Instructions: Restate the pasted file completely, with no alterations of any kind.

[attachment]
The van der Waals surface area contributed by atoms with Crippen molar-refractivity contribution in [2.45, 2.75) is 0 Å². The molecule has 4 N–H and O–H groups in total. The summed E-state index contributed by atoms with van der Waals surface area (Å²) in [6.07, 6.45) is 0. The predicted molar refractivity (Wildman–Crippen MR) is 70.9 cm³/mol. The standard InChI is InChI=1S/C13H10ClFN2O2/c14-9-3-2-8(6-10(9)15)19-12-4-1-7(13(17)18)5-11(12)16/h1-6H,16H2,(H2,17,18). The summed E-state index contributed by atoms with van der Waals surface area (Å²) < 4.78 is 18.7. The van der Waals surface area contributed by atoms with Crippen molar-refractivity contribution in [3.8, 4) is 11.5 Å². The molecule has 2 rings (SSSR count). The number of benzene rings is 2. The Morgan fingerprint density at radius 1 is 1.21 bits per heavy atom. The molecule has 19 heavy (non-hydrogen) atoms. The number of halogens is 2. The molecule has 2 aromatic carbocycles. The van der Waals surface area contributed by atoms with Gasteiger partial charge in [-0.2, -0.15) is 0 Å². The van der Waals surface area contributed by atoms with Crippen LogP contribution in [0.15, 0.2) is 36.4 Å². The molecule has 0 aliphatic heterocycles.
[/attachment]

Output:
The van der Waals surface area contributed by atoms with Crippen molar-refractivity contribution in [2.45, 2.75) is 0 Å². The molecule has 4 N–H and O–H groups in total. The summed E-state index contributed by atoms with van der Waals surface area (Å²) in [6.07, 6.45) is 0. The predicted molar refractivity (Wildman–Crippen MR) is 70.9 cm³/mol. The standard InChI is InChI=1S/C13H10ClFN2O2/c14-9-3-2-8(6-10(9)15)19-12-4-1-7(13(17)18)5-11(12)16/h1-6H,16H2,(H2,17,18). The summed E-state index contributed by atoms with van der Waals surface area (Å²) < 4.78 is 18.7. The van der Waals surface area contributed by atoms with Crippen molar-refractivity contribution in [3.8, 4) is 11.5 Å². The molecule has 2 rings (SSSR count). The number of benzene rings is 2. The Morgan fingerprint density at radius 1 is 1.21 bits per heavy atom. The molecule has 19 heavy (non-hydrogen) atoms. The number of halogens is 2. The molecule has 2 aromatic carbocycles. The van der Waals surface area contributed by atoms with Gasteiger partial charge in [-0.2, -0.15) is 0 Å². The van der Waals surface area contributed by atoms with Crippen LogP contribution in [0.15, 0.2) is 36.4 Å². The molecule has 0 aliphatic heterocycles.